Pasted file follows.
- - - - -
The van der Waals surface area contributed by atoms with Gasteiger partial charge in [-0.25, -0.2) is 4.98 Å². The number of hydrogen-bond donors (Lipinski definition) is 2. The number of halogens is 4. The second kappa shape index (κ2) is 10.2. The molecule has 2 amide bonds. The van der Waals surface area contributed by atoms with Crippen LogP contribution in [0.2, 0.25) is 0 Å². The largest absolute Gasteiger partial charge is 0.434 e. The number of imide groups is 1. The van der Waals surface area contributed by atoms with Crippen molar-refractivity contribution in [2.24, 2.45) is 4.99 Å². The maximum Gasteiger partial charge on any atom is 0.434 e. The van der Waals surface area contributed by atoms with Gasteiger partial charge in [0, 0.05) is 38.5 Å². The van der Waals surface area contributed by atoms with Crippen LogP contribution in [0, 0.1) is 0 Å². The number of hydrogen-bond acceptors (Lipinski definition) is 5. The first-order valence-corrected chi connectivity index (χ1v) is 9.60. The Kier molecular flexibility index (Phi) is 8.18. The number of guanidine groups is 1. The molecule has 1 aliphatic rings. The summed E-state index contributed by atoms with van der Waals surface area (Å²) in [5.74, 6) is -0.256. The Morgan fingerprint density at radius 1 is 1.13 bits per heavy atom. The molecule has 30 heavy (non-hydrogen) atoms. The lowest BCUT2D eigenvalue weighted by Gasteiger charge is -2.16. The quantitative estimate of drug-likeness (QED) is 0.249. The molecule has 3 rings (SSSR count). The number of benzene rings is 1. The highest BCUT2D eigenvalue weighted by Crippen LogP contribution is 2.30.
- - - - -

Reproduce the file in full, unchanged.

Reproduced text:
The van der Waals surface area contributed by atoms with Gasteiger partial charge in [-0.25, -0.2) is 4.98 Å². The number of hydrogen-bond donors (Lipinski definition) is 2. The number of halogens is 4. The second kappa shape index (κ2) is 10.2. The molecule has 2 amide bonds. The van der Waals surface area contributed by atoms with Crippen LogP contribution in [0.2, 0.25) is 0 Å². The largest absolute Gasteiger partial charge is 0.434 e. The number of imide groups is 1. The van der Waals surface area contributed by atoms with Crippen molar-refractivity contribution in [2.24, 2.45) is 4.99 Å². The maximum Gasteiger partial charge on any atom is 0.434 e. The van der Waals surface area contributed by atoms with Gasteiger partial charge in [0, 0.05) is 38.5 Å². The van der Waals surface area contributed by atoms with Crippen LogP contribution in [0, 0.1) is 0 Å². The number of hydrogen-bond acceptors (Lipinski definition) is 5. The first-order valence-corrected chi connectivity index (χ1v) is 9.60. The Kier molecular flexibility index (Phi) is 8.18. The number of guanidine groups is 1. The molecule has 1 aliphatic rings. The summed E-state index contributed by atoms with van der Waals surface area (Å²) in [5.74, 6) is -0.256. The Morgan fingerprint density at radius 1 is 1.13 bits per heavy atom. The molecule has 30 heavy (non-hydrogen) atoms. The lowest BCUT2D eigenvalue weighted by Gasteiger charge is -2.16. The quantitative estimate of drug-likeness (QED) is 0.249. The molecule has 3 rings (SSSR count). The number of benzene rings is 1. The highest BCUT2D eigenvalue weighted by Crippen LogP contribution is 2.30.